The Soft Brand Strategy: Plugging Into the Power of a Parent Brand Has Its Advantages

LODGING brings you the third installment of our three-part Ownership Series, providing owner perspectives on various hot topics and industry trends. We speak with Ketan Vora, founding partner of real estate firm Edgewater Group LLC, about his approach to soft branding. At The Lodging Conference 2022, our team will conduct a roundtable with owners on the topics covered in the series.

For both travelers and hotel chains, an independent hotel offers a unique value proposition: a sought-after destination, a special history, a design imbued with local flavor, an innovative dining experience, and other intriguing features. While boutique properties understandably want to retain their individual identity and operational approach, many seek the advantages of being associated with a hotel brand to help lower customer acquisition costs, benefit from the technology and innovation investment of a larger hotel company, and derive greater purchasing power through volume. At the same time, they do not wish to lose their independence and commit to the terms of a traditional franchise agreement.

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The Wyvern Hotel

In such circumstances, a soft brand relationship may be ideal: The independent hotelier gains the visibility of the parent brand and access to its many business-enhancing resources designed to deliver better performance, while the parent brand gains a desirable new addition to its portfolio. The often-happy medium between full independence and franchise status has led to nearly all the major chains launching soft brand collections.

However, an independent hotelier thinking about signing with a particular brand should not be swayed merely by the popularity of soft branding. Rather, the advantages that come with that affiliation must be carefully weighed, as well as the potential working relationship: Does that parent company understand the boutique property’s market and goals, and will the soft brand association allow enough operational freedom?

For Ketan Vora, founding partner of real estate firm Edgewater Group LLC, Choice Hotels International “passed” this assessment back in 2018 when three of Edgewater’s hotels joined Choice’s Ascend Hotels Collection. They include the Wyvern Hotel in Punta Gorda, Florida, a chic boutique property that features a rooftop tapas restaurant and an art deco piano bar, and two properties in Apalachicola, Florida: the Water Street Hotel & Marina, with 30 suites featuring private verandas on the waterfront, and Coombs Inn & Suites, comprised of three downtown Victorian mansions complete with original oil paintings.

In general, Vora’s team was attracted to the enhanced market reach that came with the new affiliation, which he describes as “plugging into the power of the Choice brand.” “Non-branded distribution channels are limited to local visibility, your own Web presence, and then obviously, the OTAs,” he explains. But in addition, Vora found that the working relationship was conducive to attaining the next level of success for the three hotels. “Their flexibility to adapt to the varied needs of our guests and responsiveness to any situation that we may need guidance and/or support on further confirmed our commitment to the brand,” he says.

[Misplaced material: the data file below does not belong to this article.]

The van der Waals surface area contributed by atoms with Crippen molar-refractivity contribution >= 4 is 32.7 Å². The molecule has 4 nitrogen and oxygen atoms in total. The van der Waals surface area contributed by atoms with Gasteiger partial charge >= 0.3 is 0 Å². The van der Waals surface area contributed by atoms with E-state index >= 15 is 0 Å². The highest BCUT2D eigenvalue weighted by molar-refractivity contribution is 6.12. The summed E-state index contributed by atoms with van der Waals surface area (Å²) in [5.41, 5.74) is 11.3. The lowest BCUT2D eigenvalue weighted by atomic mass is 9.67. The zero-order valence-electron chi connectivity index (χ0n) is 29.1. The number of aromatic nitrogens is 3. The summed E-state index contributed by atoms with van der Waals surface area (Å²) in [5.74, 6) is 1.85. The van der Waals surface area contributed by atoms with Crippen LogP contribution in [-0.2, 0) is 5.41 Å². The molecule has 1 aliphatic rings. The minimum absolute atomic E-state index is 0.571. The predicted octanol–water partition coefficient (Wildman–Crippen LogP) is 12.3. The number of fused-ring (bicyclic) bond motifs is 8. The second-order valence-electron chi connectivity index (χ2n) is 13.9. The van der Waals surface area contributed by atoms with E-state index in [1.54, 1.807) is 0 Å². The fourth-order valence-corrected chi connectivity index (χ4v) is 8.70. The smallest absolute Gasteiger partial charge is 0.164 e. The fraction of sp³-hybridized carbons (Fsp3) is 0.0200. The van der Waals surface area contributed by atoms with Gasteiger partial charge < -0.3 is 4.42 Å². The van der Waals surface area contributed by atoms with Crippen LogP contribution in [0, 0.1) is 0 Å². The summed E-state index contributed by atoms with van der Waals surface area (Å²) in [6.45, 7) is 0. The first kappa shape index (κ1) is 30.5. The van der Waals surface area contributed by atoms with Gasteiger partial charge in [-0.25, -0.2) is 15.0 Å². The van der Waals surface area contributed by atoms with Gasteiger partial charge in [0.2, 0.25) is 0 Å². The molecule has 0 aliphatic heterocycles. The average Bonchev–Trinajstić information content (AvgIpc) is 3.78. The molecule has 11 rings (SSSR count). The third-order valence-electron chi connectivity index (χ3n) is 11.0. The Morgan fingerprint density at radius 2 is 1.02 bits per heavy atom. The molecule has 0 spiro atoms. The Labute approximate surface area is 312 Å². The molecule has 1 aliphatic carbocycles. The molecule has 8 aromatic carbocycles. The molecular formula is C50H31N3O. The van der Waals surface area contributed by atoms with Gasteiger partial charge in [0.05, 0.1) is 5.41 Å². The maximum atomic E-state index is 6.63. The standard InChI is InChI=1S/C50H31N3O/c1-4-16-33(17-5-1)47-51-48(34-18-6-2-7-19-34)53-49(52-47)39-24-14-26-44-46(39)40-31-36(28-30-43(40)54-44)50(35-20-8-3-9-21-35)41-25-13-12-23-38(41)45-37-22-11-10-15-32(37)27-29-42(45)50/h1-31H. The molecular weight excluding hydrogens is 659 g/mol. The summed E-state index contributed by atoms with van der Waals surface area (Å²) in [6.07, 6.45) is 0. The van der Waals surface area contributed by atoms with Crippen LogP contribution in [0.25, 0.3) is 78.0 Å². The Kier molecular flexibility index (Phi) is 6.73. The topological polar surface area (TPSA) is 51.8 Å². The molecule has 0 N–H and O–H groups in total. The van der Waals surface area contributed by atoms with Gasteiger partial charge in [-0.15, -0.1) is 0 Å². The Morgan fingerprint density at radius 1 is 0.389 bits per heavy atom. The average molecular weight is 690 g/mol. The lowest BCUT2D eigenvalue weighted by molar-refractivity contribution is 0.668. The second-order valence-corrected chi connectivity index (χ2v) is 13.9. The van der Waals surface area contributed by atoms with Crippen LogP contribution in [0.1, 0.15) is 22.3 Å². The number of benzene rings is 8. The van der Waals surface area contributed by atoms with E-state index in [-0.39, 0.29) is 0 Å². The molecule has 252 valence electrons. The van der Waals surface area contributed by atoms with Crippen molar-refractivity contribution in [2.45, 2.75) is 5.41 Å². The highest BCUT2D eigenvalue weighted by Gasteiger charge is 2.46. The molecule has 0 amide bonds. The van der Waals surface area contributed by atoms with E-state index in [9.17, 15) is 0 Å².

Maintaining Operational Freedom

Indeed, the flexibility of the parent brand and the operational freedom it allows the hotels in the collection can vary and must be taken into account. Despite the “soft” brand agreement, brand-wide initiatives could impose on the independent hotelier’s business strategy, design approach, service style, amenity offerings, etc. Operational freedom was especially important to Vora, who wanted the three properties to enjoy the leeway of adapting to changing guest needs in their local markets. “Having the flexibility to be able to deliver personalized experiences without being held hostage with the one-size-fits-all mindset provides both the operator and the brand the ability to achieve efficient scalability and responsiveness for our guests,” he says.

Coombs Inn & Suites

While the one-size-fits-all approach may be fine for the many business travel-oriented hotels in primary markets, he feels it generally does not work well for mid-market upscale hotels, such as Edgewater’s properties. “Being focused in secondary and tertiary markets, a soft brand enables us to tap into the market segment need for travel with a unique distinction/differentiation to the guest’s travel experience. For the most part, travelers are out there with a slightly different pace than they are in a primary market. They may have some extra time and would like to take in our local culture, music, etc.” For example, at the Wyvern Hotel, the local culture is brought indoors to create a distinctive experience for arriving guests. “We support the Visual Art Center in Punta Gorda, and as part of that partnership, we have local artists provide artwork for the lobby that updates every six months and gives the guests a really nice feel when they’re walking in,” says Vora.